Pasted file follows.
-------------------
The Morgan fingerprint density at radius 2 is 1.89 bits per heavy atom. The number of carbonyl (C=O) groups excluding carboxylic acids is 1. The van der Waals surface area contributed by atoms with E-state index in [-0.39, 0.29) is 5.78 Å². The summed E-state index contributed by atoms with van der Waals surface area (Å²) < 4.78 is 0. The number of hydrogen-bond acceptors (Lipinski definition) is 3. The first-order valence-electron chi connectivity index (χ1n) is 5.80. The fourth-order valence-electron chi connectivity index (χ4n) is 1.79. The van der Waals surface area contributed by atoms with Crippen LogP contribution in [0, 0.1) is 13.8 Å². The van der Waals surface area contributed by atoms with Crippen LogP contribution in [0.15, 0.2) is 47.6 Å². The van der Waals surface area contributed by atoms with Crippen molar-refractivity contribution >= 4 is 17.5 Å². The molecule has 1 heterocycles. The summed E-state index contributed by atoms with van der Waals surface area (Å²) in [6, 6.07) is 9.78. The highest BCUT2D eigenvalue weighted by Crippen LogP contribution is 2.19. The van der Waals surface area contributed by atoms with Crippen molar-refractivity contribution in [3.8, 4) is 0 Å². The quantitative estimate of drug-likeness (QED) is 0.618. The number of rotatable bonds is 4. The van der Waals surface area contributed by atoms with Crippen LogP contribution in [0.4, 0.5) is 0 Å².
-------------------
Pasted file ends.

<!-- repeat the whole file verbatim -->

The Morgan fingerprint density at radius 2 is 1.89 bits per heavy atom. The number of carbonyl (C=O) groups excluding carboxylic acids is 1. The van der Waals surface area contributed by atoms with E-state index in [-0.39, 0.29) is 5.78 Å². The summed E-state index contributed by atoms with van der Waals surface area (Å²) < 4.78 is 0. The number of hydrogen-bond acceptors (Lipinski definition) is 3. The first-order valence-electron chi connectivity index (χ1n) is 5.80. The fourth-order valence-electron chi connectivity index (χ4n) is 1.79. The van der Waals surface area contributed by atoms with Crippen LogP contribution in [0, 0.1) is 13.8 Å². The van der Waals surface area contributed by atoms with Crippen LogP contribution in [0.15, 0.2) is 47.6 Å². The van der Waals surface area contributed by atoms with Crippen molar-refractivity contribution >= 4 is 17.5 Å². The molecule has 1 heterocycles. The summed E-state index contributed by atoms with van der Waals surface area (Å²) in [6, 6.07) is 9.78. The highest BCUT2D eigenvalue weighted by Crippen LogP contribution is 2.19. The van der Waals surface area contributed by atoms with Crippen molar-refractivity contribution in [3.8, 4) is 0 Å². The quantitative estimate of drug-likeness (QED) is 0.618. The number of rotatable bonds is 4. The van der Waals surface area contributed by atoms with Crippen LogP contribution in [0.4, 0.5) is 0 Å².